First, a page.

But why? More often than not, these women are not fully aware of the millions of strong and courageous women who got us to where we are.

First-wave feminists fought to get women basic equal rights. Second-wave feminists tore down the barriers exposing better economic, political and educational opportunities for women.

It is up to us, the third- and fourth- wave feminists, to take the movement in the right direction. We must ensure that modern-day feminism is not promoting the supremacy of one gender over another, but bring attention to “the belief that men and women should have equal rights and opportunities; the theory of the political, economic, and social equality of the sexes.”

Feminism has become controversial. Feminism often has a bad name. Feminism is at a crucial point in history, a “make-or-break” situation.

What are you going to do about it?


200 Years of Progress

In 2020, the United States will celebrate the 100th anniversary of women’s suffrage.

It took brave activists and supporters nearly 100 years before 1920 to win the right to vote and the campaign was far from easy. Disagreements within the movement threatened to tear it apart many times, but on Election Day 1920, millions of women exercised their hard-earned right to vote.

How appropriate, then, that during this 100th anniversary, a woman will claim her place on the $20 bill.

Women on 20s has been campaigning for over a year to replace the less-than-virtuous Andrew Jackson on the front of the $20 bill.

On Wednesday, April 20, Treasury Secretary Jacob J. Lew announced that Harriet Tubman will replace the seventh president on the front of the $20 bill. Tubman, former slave and abolitionist, is the first African-American featured on U.S. currency and the first woman in over a century.

A mock photo of Harriet Tubman on the $20 bill

Jackson will not disappear entirely from the bill but instead will be appear on the back next to an image of The White House.

Lew also announced a redesign of both the $5 and $10 bills.

The new $5 bill will still feature Abraham Lincoln on the front, but the back will show historical moments related to the Lincoln memorial including Marian Anderson’s 1939 performance there after she was forbidden to sing at the segregated Constitution Hall and Reverend Dr. Martin Luther King Jr. famous 1963 “I have a dream” speech.

Marian Anderson performing at the Lincoln Memorial in 1939

The new $10 bill will still feature Alexander Hamilton on the front, but the back will have Lucretia Mott, Sojourner Truth, Elizabeth Cady Stanton, Alice Paul and Susan B. Anthony – all leaders of the suffragette movement.

This is the most significant overhaul of U.S. currency since 1929.

While some argue that this change of currency is unnecessary, I think it’s an incredible step forward for both women and African-Americans.

When people come together to fight for what they believe in, change happens.

So, who knows what will be next?

One, Two, Three, Four, Five

College is supposed to be one of the greatest times of your life. You’re free from parental control, you can meet new people and you can make your own decisions…Right?

Unfortunately, this is not always true.

One in five women are sexually assaulted while they are in college.

As a college student myself, this is absolutely terrifying. I know hundreds and hundreds of women, and I personally know several who have been sexually assaulted. I am sure I know many who have not shared their story with me.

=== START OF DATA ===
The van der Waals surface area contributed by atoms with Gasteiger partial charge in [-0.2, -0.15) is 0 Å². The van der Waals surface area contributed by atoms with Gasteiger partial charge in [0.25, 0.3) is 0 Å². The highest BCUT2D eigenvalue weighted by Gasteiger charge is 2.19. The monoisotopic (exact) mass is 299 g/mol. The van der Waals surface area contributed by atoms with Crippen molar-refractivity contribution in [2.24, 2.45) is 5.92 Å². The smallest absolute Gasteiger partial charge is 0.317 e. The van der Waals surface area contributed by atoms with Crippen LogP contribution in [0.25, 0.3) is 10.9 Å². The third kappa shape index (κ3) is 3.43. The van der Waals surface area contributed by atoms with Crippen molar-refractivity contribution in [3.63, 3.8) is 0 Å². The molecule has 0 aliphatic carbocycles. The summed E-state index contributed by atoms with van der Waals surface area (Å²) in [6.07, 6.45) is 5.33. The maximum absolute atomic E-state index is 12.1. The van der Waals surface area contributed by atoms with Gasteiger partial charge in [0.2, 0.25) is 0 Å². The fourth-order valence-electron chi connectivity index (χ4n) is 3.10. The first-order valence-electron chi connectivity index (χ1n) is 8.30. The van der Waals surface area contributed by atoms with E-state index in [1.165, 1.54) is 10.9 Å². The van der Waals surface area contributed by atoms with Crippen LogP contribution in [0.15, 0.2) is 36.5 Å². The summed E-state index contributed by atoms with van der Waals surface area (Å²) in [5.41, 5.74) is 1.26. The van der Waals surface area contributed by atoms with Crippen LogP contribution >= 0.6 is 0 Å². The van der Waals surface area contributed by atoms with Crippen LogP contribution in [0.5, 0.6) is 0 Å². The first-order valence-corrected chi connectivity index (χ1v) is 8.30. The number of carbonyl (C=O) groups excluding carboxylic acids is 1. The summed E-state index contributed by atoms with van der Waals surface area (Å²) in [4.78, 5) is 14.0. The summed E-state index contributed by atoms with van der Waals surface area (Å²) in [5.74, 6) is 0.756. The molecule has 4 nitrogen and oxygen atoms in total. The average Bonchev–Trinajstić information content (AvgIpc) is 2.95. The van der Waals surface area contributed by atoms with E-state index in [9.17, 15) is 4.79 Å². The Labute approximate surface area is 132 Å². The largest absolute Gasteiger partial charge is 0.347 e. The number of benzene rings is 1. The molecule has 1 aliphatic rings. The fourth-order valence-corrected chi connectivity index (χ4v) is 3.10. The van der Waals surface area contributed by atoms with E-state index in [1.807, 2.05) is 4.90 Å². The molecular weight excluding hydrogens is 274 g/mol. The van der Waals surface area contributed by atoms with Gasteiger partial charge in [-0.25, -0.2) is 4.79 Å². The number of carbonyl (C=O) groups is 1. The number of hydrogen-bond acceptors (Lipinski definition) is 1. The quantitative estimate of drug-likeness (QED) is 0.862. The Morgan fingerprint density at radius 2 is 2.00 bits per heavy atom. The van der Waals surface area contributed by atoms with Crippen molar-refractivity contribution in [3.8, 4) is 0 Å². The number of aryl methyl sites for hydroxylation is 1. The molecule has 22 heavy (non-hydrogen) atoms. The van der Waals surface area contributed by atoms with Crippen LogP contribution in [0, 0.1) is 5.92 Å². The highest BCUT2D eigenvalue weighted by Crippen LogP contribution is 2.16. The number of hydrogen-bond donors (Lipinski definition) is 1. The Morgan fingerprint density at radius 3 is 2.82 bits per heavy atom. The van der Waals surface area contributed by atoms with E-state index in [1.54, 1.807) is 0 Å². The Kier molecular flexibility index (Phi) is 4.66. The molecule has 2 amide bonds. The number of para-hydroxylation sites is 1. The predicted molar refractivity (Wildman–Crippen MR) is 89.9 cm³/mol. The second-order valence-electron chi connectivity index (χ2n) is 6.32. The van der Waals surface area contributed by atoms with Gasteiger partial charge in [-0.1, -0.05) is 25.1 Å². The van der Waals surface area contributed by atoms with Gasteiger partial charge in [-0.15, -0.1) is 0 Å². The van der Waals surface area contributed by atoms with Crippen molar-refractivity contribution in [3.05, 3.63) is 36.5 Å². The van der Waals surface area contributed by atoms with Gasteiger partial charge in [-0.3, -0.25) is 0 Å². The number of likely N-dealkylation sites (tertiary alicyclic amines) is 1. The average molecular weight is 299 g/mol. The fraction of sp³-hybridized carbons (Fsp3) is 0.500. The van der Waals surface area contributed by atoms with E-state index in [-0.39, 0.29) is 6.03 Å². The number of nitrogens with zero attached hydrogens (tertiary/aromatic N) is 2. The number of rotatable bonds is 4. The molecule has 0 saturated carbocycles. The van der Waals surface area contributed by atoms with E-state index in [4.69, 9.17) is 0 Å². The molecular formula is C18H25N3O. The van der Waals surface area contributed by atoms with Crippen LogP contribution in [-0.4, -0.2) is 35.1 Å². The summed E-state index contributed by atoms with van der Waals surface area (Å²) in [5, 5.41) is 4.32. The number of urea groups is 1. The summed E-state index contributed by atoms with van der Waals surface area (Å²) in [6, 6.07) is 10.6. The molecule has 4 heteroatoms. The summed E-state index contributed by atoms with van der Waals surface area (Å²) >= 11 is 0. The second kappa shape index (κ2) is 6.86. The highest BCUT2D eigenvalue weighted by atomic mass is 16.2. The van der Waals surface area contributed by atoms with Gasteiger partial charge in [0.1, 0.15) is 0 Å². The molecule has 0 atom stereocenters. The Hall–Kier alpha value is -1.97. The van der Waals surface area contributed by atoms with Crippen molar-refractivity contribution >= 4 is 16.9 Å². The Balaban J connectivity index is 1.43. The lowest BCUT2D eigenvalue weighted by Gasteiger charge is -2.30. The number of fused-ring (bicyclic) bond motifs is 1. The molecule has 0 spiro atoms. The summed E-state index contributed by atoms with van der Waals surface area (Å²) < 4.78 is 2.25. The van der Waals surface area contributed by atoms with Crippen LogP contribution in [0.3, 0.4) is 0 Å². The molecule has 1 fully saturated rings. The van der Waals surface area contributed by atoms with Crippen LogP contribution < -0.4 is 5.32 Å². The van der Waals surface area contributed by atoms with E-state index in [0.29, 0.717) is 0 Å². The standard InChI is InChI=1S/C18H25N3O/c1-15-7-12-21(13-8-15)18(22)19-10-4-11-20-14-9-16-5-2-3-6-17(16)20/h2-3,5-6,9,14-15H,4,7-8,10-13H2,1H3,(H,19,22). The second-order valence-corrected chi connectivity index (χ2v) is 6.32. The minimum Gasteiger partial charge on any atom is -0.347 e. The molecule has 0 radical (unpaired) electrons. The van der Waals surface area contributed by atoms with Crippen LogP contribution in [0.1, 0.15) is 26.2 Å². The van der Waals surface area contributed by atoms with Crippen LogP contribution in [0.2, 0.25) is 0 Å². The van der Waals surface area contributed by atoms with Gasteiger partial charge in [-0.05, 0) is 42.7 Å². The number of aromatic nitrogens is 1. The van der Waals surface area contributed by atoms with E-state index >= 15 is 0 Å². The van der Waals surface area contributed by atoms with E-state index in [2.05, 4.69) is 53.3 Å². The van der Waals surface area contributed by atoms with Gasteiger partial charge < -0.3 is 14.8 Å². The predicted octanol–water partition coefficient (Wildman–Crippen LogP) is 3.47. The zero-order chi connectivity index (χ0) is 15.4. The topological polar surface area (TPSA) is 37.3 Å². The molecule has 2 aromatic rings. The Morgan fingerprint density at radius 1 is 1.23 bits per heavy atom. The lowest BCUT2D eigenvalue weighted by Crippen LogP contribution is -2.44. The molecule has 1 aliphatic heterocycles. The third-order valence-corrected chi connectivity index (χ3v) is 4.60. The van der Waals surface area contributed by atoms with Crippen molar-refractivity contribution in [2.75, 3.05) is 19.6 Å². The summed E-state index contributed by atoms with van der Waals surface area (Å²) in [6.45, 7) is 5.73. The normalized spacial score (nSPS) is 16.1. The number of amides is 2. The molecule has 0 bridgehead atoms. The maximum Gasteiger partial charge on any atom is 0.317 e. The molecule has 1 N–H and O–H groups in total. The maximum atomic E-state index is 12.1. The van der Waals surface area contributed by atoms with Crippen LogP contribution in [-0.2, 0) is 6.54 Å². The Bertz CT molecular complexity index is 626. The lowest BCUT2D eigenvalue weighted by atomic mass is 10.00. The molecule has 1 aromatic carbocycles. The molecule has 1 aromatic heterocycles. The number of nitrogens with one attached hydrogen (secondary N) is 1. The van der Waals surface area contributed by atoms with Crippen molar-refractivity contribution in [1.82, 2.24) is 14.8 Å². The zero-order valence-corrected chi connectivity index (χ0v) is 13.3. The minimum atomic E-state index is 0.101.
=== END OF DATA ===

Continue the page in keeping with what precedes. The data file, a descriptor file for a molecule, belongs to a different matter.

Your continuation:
Add this statistic to the fact that an estimated 90% of sexual assaults on campus go unreported, and you have a breeding ground for bad behavior.

Sexual assault does not just include rape – it includes any form of unwanted sexual contact. While most campuses have policies in place to protect against sexual assault and abuse, these policies are often not followed correctly and the victim’s claims are dismissed. The Hunting Ground is an incredible documentary available on Netflix  that explores this problem in detail, and I highly encourage you to watch it if you have the opportunity.

By invalidating claims made by sexual assault victims, refusing to help them, protecting their abusers and allowing things like crude sexual chants at college orientation, we are simply perpetuating rape culture.

Rape culture has been defined as including  “jokes, TV, music, advertising, legal jargon, laws, words and imagery, that make violence against women and sexual coercion seem so normal that people believe that rape is inevitable. Rather than viewing the culture of rape as a problem to change, people in a rape culture think about the persistence of rape as ‘just the way things are'”.

Basically it boils down to this: every single day, sexual assault, rape and violence are ignored, trivialized, normalized or made into jokes. Sound familiar?


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It is hard to go 24 hours without hearing a sexually violent joke, song, advertisement, or see a sexually violent scene in a television show or a movie. We have become so used to this behavior that we simply do not recognize it anymore.

We are supporting rape culture in many ways without even realizing that we are doing it. We listen to artists like Robin Thicke singing about “blurred lines”. We constantly blame victims for leading rapists to commit rape or invalidate the victims by dismissing their claims as false despite the fact that false reporting for sexual assault is in the range of 2-8%. 

Of course, women are not the only ones affected by this. One in 71 men will be sexually assaulted in their lifetime. This is simply unacceptable on all fronts.

Something has got to change. I do not want my daughter to live in a world where she has a higher chance of getting raped than she does getting into Cornell.

I am taking a stand to help end rape culture. Will you?


Another Day, Another 79 Cents

Happy Equal Pay Day! This date that symbolizes how far into the year women must work to earn what men earned in the previous year. Thanks a lot, wage gap!

Wait…what’s the wage gap?

The wage gap is a statistical indicator often used as an index of the status of women’s earnings relative to men’s. It is also used to compare the earnings of other races and ethnicities to those of white males, a group generally not subject to race- or sex-based discrimination (